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Back to News Learnings – April 8, 2015


Restoring Delaware’s Lost Ecosystems

On a growing table in the Mt. Cuba Center greenhouse sits a set of plants not normally found in Mt. Cuba’s nearby gardens. A closer look at the nursery tags reveal that they are a mixture of wild lupine, New Jersey tea, wild pink, whitemouth dayflower and poison oak, all plants native to the inland coastal regions of southern Delaware.

Mt. Cuba Center is growing the plants as part of a Department of Natural Resources and Environmental Control (DNREC) initiative to restore an all but lost habitat called the ancient inland dune forest. DNREC’s mission is to restore this endangered ecosystem to its original condition in order to reclaim an important part of the state’s environmental heritage, ensuring a more diverse Delaware landscape for the future, and provide a home for several rare species of plants and animals. Mt. Cuba Center is helping with plant propagation, growing the seedlings that will be installed at a restoration site in western Sussex County, to recreate this unique habitat.

A primeval landscape

Inland dune forests grow on ancient sand dunes located on the southern and eastern shores of the Nanticoke River. Glaciers formed the dunes over 30,000 years ago, around the time when Native Americans were just beginning to appear in North America. The climate in southern Delaware was cooler and dryer than it is today, and over time, plants that thrived in lower temperatures and nutrient-poor sandy soil began to grow on the dunes, attracting a unique diversity of wildlife.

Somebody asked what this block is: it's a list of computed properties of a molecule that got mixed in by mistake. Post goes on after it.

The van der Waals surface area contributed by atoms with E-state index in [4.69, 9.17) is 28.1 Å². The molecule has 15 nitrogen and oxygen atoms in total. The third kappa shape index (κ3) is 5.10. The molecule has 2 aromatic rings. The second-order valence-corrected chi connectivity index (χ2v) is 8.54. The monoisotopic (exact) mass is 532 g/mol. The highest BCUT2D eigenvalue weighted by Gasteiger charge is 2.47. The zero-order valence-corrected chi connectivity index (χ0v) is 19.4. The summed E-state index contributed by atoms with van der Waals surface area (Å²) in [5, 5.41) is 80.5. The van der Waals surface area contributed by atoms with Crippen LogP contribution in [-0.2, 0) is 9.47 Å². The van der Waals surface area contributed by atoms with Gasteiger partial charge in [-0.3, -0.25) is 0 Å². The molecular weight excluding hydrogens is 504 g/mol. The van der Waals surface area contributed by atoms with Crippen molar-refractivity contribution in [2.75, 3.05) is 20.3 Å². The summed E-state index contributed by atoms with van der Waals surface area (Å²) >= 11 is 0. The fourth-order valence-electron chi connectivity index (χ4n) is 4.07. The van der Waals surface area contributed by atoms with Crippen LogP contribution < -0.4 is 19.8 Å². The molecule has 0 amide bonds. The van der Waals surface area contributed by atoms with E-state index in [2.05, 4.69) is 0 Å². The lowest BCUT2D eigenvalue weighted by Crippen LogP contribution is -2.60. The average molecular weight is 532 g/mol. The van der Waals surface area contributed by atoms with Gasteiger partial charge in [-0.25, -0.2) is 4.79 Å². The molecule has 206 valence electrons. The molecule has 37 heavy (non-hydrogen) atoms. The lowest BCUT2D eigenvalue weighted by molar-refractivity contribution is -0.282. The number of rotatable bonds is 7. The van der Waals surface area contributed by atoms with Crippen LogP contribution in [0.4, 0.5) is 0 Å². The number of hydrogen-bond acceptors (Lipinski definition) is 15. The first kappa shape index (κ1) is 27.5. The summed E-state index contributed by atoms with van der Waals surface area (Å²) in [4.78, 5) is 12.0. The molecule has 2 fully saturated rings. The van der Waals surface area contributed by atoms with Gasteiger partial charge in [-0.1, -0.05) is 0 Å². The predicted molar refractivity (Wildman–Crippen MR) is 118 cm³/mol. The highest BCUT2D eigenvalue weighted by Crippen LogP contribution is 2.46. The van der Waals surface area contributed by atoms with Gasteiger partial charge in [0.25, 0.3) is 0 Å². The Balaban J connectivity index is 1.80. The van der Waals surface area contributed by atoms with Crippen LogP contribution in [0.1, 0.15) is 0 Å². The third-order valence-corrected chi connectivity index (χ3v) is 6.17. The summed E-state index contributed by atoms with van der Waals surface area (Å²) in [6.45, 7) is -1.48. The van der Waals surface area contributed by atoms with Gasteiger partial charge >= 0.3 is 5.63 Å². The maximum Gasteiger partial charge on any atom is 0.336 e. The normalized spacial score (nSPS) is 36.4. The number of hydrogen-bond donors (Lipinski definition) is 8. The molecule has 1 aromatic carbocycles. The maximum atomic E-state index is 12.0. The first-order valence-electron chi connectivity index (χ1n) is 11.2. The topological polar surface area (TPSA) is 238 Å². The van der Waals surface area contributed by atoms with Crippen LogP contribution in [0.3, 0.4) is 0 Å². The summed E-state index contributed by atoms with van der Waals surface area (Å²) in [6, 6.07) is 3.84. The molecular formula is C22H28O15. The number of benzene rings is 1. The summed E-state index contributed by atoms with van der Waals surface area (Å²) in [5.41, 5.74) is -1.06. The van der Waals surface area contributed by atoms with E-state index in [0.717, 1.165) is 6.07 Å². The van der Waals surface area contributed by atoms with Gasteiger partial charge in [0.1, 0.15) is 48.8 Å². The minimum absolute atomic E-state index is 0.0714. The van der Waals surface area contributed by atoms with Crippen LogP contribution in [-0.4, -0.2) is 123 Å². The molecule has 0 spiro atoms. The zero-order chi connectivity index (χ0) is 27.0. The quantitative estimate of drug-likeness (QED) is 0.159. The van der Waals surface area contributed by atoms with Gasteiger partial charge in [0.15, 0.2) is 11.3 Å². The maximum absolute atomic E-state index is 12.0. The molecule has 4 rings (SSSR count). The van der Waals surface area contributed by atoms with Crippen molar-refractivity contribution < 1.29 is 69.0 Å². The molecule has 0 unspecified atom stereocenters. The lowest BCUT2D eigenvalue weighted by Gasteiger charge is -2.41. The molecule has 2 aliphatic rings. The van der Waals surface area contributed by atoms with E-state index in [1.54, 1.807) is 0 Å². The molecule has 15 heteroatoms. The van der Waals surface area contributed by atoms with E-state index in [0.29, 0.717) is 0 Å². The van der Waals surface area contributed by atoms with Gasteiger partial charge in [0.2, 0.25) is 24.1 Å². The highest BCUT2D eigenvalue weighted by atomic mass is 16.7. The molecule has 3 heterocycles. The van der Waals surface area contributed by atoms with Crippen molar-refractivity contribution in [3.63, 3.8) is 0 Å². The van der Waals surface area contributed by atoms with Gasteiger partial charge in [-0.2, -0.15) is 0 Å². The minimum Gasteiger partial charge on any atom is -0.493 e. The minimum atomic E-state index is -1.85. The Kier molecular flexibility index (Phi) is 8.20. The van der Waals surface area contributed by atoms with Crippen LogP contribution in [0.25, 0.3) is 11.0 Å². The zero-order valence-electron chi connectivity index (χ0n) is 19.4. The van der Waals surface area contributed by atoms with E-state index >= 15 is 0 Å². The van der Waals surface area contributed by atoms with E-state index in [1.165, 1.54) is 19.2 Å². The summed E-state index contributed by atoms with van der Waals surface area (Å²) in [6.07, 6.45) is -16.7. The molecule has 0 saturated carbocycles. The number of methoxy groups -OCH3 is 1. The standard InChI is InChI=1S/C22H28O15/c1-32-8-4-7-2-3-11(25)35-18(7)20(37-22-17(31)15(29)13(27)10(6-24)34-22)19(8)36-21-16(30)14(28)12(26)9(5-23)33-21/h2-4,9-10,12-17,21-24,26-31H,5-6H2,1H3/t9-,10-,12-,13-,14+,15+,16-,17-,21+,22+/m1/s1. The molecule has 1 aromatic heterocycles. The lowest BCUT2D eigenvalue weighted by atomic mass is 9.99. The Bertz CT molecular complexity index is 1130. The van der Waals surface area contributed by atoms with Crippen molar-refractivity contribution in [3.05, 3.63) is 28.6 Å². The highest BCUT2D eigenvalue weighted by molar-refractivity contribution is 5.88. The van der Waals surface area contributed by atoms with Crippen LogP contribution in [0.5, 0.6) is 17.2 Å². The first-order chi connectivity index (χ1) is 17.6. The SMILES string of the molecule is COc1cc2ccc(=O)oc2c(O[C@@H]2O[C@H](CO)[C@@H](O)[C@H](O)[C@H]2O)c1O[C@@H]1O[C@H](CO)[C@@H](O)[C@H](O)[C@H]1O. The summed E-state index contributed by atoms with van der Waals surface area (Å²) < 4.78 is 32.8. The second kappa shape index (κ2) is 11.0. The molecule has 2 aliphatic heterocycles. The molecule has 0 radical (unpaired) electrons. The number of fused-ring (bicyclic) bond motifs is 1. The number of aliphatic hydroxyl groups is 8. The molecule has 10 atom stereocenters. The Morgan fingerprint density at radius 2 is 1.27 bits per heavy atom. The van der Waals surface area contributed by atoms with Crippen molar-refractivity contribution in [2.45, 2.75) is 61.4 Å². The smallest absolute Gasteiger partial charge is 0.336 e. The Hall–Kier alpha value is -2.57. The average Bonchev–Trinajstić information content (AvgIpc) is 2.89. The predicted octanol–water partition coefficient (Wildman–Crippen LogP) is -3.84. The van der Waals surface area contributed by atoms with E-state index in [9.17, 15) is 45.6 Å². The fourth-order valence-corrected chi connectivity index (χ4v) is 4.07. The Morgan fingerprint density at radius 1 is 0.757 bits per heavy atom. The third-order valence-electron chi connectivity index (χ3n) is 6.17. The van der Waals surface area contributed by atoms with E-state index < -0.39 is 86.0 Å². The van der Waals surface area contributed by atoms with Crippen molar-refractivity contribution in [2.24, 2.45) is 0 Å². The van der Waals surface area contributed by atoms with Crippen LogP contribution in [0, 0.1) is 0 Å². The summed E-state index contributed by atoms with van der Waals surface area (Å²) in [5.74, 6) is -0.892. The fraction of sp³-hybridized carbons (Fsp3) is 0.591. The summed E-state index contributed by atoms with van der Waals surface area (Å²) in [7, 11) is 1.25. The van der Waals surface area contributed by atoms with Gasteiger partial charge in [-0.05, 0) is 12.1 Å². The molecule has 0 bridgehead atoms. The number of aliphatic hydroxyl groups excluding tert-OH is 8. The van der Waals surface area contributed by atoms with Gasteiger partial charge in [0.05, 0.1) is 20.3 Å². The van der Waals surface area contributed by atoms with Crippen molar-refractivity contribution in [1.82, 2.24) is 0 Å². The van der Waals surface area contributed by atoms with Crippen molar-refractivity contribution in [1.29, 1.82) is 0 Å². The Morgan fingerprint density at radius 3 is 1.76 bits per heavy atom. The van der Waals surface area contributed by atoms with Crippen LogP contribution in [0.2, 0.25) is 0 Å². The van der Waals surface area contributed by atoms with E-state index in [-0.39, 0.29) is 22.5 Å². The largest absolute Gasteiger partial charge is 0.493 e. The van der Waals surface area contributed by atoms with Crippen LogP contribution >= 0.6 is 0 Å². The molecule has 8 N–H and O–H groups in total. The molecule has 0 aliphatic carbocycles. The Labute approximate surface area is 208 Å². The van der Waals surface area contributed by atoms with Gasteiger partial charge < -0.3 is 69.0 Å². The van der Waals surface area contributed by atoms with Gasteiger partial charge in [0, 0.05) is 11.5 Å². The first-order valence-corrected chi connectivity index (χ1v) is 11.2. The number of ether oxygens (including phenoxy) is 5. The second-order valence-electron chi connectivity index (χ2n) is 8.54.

A healthy Inland dune forest has sandy soil underfoot, with grassy ridges and small plants growing in sunny spaces created by the open forest canopy. These sunspots are integral to the habitat because the plants that live on the forest floor thrive in sunlit areas. “One of the rare native plants that lives in the ancient inland dune forests is the wild lupine, a member of the pea family,” explains State Botanist William McAvoy. “Like other plants in this habitat, it grows well in the sandy soil and requires a sunny forest floor to survive.”

As humans began developing the land in the 18th century, one of Delaware’s native trees, the Virginia pine, began overpopulating inland dunes, competing with other deciduous trees and shading out the smaller plants found on the forest floor. Virginia pines are aggressive colonizers, meaning they readily move into disturbed land and take over, out-competing less hardy plants.

A healthy Inland dune forest has sandy soil underfoot, with grassy ridges and small plants growing in sunny spaces created by the open forest canopy.

Loggers harvesting the pine, a common building material, destroyed the land with their trucks and heavy equipment, further disrupting the habitat’s delicate balance. More recently, off-road vehicles and growing deer populations all but decimated the inland dune forest, including its rare plant and animals.

In DNREC’s 2005 Delaware Wildlife Action Plan, inland dune forests were identified as a “habitat of conservation concern,” a designation that earmarked the land for restoration. While the primary goal was to conserve the rare frosted elfin butterfly and two rare moths, the restoration efforts also serve to protect and expand populations of many rare plant species found in the habitat.